I remember the first day of Lely like it was yesterday. I remember waking up promptly at 5:30 a.m. in the morning. My brother (Jonathan) was, of course, rushing me around to get out of the house on time and expectedly my mom and dad were a bit emotional.
The ride up to school seemed endless, but curiously enough I wasn’t nervous — that is, the nerves had not kicked in until we pulled into the parking lot of Lely High School. Yet, as my brother hit reverse into his parking spot, my stomach dropped. I franticly looked out of my window searching for just one friendly face.
I found a close friend and together the two of us walked into the cafeteria. I picked up my schedule and headed for my first class at Lely High School. As the day came to an end, so did my nerves. I felt startlingly comfortable at my new home, yet I was that innocent, naive freshmen — but not for long. I worked harder academically than I ever thought I could. I not only wanted to get noticed at Lely, I wanted to make a difference.
Over the four years of high school, cliques again became more clearly defined, academic competition was like nothing I had ever seen and the opportunity to sink or swim was ever present. These past few years flew by.
Before I blinked, I was back from summer and I was beginning my senior year. Swim season seemed to come and go before it even started. Submission of my college applications seems to be directly followed by my acceptance letter to the University of Miami (my dream school), and prom just happened to sneak up.
From being crowned Homecoming King, to just the thought of moving to a new place next year, my senior year has been all I could have asked for. So now that May 29 is here and I am about to say goodbye to Lely High School for the last time, I would like to thank and say goodbye to a few people.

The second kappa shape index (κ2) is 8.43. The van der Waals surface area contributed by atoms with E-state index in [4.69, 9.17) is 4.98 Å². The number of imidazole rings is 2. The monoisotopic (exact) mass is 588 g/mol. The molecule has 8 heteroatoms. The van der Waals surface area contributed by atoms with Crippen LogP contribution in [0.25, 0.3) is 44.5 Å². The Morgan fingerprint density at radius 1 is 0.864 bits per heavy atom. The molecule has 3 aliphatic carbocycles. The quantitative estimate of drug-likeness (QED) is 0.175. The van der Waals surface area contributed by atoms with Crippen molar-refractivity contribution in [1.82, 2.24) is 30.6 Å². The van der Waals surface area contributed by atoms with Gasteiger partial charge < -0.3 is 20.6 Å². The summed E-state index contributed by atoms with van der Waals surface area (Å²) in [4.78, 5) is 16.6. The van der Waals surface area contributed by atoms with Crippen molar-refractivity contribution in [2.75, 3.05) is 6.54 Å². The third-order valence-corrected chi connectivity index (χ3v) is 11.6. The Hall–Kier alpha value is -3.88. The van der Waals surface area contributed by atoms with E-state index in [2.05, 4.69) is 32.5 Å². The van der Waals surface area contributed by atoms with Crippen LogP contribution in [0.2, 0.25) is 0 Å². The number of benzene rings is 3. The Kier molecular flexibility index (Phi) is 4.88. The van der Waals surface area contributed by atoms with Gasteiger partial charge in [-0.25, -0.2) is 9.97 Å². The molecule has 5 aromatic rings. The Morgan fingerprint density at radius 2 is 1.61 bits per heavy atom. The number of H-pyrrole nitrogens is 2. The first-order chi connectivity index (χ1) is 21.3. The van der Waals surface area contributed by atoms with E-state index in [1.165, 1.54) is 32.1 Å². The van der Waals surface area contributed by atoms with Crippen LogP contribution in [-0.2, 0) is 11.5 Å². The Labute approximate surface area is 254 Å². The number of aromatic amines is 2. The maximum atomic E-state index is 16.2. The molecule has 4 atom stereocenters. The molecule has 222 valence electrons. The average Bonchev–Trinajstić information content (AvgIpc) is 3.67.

Mrs. Nancy DuVall, a teacher who has taught me more than an English class could ever offer. She has been more than a teacher-she has been a mother, a guiding light, an inspiration. There is no way I will ever forget her thick Kentucky accent, or the priceless lessons she has taught me. Mrs. Darla Morris, a woman who truly has seen me grow up from my days at Tommie Barfield to my senior year here at LHS, has always been there in the front office advising and helping me plan my next move. Mr. Tom Briscoe, a true scholar and gentleman, has taught me that the pen is truly mightier than the sword. Lastly, I would like to thank the Class of 2009, a class filled with not only jocks, intellects, or wallflowers, but a class filled with truly amazingly well-rounded people who thrive at so many different things.
So, this is my story, which is both similar and different from the Class of ’09 graduates, and it may seem like there hasn’t been a ton of change in my life, but there has. My eyes and mind are wide open and ready to take on a new world.
I am ready to conquer the University of Miami. I am ready for all the unexpected turns that I know life will throw at me. Ultimately, I am ready to show the world what I have to say through my photography. I am now starting fresh and starting new. I am soon to be a graduate of Lely High School, something I will always say with a sense of pride that only a true Lely Trojan can understand.
When I started writing this, I started thinking about what I could say to thank my parents. I have finished writing this and words still escape me; and while the words escape me, my love is crystal clear.